Canadian billionaire has offered the city of Glendale $50 million free of conditions to drop its objections to the transfer of the franchise to Hamilton, Ontario.
The fate of the floundering Phoenix Coyotes finally is in the hands of a U.S. bankruptcy judge after Canadian billionaire Jim Balsillie and the NHL sweetened their offers to buy the team at the last minute.
Four months of often-bitter, complex courtroom wrangling came to an end on Friday with the auction. Judge Redfield T. Baum is expected to rule in the next week or two.
Even though the largest secured creditor and the creditors committee both endorsed the league offer, Balsillie expressed satisfaction at this stage of his dogged attempt to force his way into ownership of an NHL team operating in Hamilton, Ontario.
"All I was looking for was a level playing field, a chance to really have a fair shot at buying a team," Balsillie said in the triple-digit heat outside the downtown courthouse. "I think we got it here today and I couldn't be more appreciative of this opportunity that I've been looking for for a long, long time."
NHL commissioner Gary Bettman said the league is "very comfortable with what we've presented in the evidence that's before the court."
"I know the judge is taking these matters very seriously," Bettman said. "We're obviously hopeful and optimistic that he comes to the result that we've been urging since day one, which would be a vindication of the league's rules and procedures."
Baum again raised the possibility of rejecting both bids. If that happens, attorneys for the NHL said, the league would seek court-ordered control of the franchise and would look to sell the team.
Balsillie, who withdrew the Sept. 21 deadline he had set, offered the city of Glendale $50 million free of conditions to drop its objections to the transfer of the franchise. The earlier offer, rejected by the city, could have reduced that $50 million through various factors.
Glendale attorney William Baldiga said Balsillie's new offer would be considered by the city council at its meeting Tuesday. But for now, he said, Glendale remains "enthusiastically" behind the NHL bid.
Balsillie's bid of $242.5 million, on the surface, dwarfs the $140 million offer by the NHL.
"I think it's unambiguous that our offer is by far the best for creditors, it's the best for fans and is the best for the long-term viability of the franchise," he said.
But the bid hinges on whether the judge would take the unprecedented step of overruling the 26-0 vote by the NHL board of governors rejecting the Canadian as an owner. Baum also would have to approve relocation over the NHL's objection and set a relocation fee.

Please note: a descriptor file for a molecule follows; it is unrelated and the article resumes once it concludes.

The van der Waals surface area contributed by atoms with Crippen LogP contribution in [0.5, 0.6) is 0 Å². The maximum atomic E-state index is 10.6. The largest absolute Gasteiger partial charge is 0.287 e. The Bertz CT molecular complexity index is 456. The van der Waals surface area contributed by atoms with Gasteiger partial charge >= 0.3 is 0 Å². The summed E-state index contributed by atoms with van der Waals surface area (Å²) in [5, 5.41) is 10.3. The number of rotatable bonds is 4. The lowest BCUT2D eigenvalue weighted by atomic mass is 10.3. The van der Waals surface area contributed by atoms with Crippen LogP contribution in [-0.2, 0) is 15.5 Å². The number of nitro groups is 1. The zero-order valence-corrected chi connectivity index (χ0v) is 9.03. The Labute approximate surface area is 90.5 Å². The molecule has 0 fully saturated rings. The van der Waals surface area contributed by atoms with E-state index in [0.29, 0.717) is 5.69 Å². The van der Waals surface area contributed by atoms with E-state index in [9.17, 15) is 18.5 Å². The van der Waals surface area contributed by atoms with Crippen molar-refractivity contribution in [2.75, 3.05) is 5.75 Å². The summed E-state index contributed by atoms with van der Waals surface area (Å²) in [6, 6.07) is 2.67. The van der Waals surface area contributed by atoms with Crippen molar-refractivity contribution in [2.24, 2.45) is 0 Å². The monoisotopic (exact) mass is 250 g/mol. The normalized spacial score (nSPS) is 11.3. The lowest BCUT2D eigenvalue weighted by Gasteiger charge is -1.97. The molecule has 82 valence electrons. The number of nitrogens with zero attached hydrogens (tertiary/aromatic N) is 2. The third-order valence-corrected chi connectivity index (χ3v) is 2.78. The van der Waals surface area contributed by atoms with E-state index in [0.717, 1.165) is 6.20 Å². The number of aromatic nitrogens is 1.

While the NHL said it would immediately appeal an adverse ruling and even seek a stay of the sale, Balsillie was unclear on what he would do if he loses. The co-CEO of Research in Motion, the company that makes the Blackberry, already has failed in attempts to buy the Pittsburgh Penguins and Nashville Predators.
"I'm going to respect the judge's decision, as I have all of his decisions in the past," Balsillie said. "I'm going to respect the decision he makes here now and I'm just not going to speculate on next steps and what we're going to do thereafter."
The NHL's offer, which would keep the team in Glendale at least for now, remained at $140 million. But, for the first time, it provided money to Coyotes owner Jerry Moyes.
Moyes and hockey great Wayne Gretzky, who coaches the team and owns a small share of it, would have access to about $14 million remaining in the estate, under the NHL's estimate.
Moyes, the founder of Swift Transportation who says he has $200 million invested in the team that he never expects to recoup, has a claim of about $100 million as a creditor, Gretzky $22.5 million.
The franchise has lost more than $300 million since it moved from Winnipeg in 1996. It has lost at least $34 million each of the past three years and has been funded by the NHL for a year.
"I think I did my part," Moyes said of his efforts to make hockey work in the desert. "I put plenty of money in it, I put a lot of time in it. I gave it the best try I could. Hockey will not work in the South. Mr. Bettman's plan is not working out."
Asked how he felt about the NHL, Moyes said, "I feel pretty poorly, to be right honest with you. I just don't think I've been treated right. I gave it 100 percent try and I feel betrayed by the NHL."
If it is awarded the franchise, the league plans to resell it outside of the bankruptcy process. Bettman said he believed Ice Edge Holdings and a group headed by Chicago sports mogul Jerry Reinsdorf would be interested. Both pulled out of the bidding after failing to reach a new lease agreement with Glendale.
If it can't find a buyer to keep the team in Glendale, the league would look to relocate the franchise.
SOF Investments, the lead secured creditor in the case, supported the league's offer even though it would get all of its $80 million under both bids.
"Frankly we believe there's less legal risk in accepting the NHL bid," Steven Abramowitz, attorney for SOF Investments, told the court. "For that reason, we strongly prefer the NHL bid."
Paul Sala, the creditors' committee attorney, said some 99 percent of creditors would get paid in full. The exceptions would be Moyes and Gretzky.
"It's not perfect," Sala said, "but from the committee's standpoint we support the NHL's position."
The NHL also said it would reduce a separate claim it has against Moyes from $30 million to $15 million. Moyes argued that the NHL claim is being challenged.
The NHL's offer would reject the $8.5 million contract of Gretzky to coach the team for the coming season. But Bettman said he expected a new deal with Gretzky, who had agreed with Ice Edge on a salary reduction to $2 million.
Moyes also said Gretzky is expected to coach the team for the coming season.
The Coyotes open training camp in Glendale on Saturday.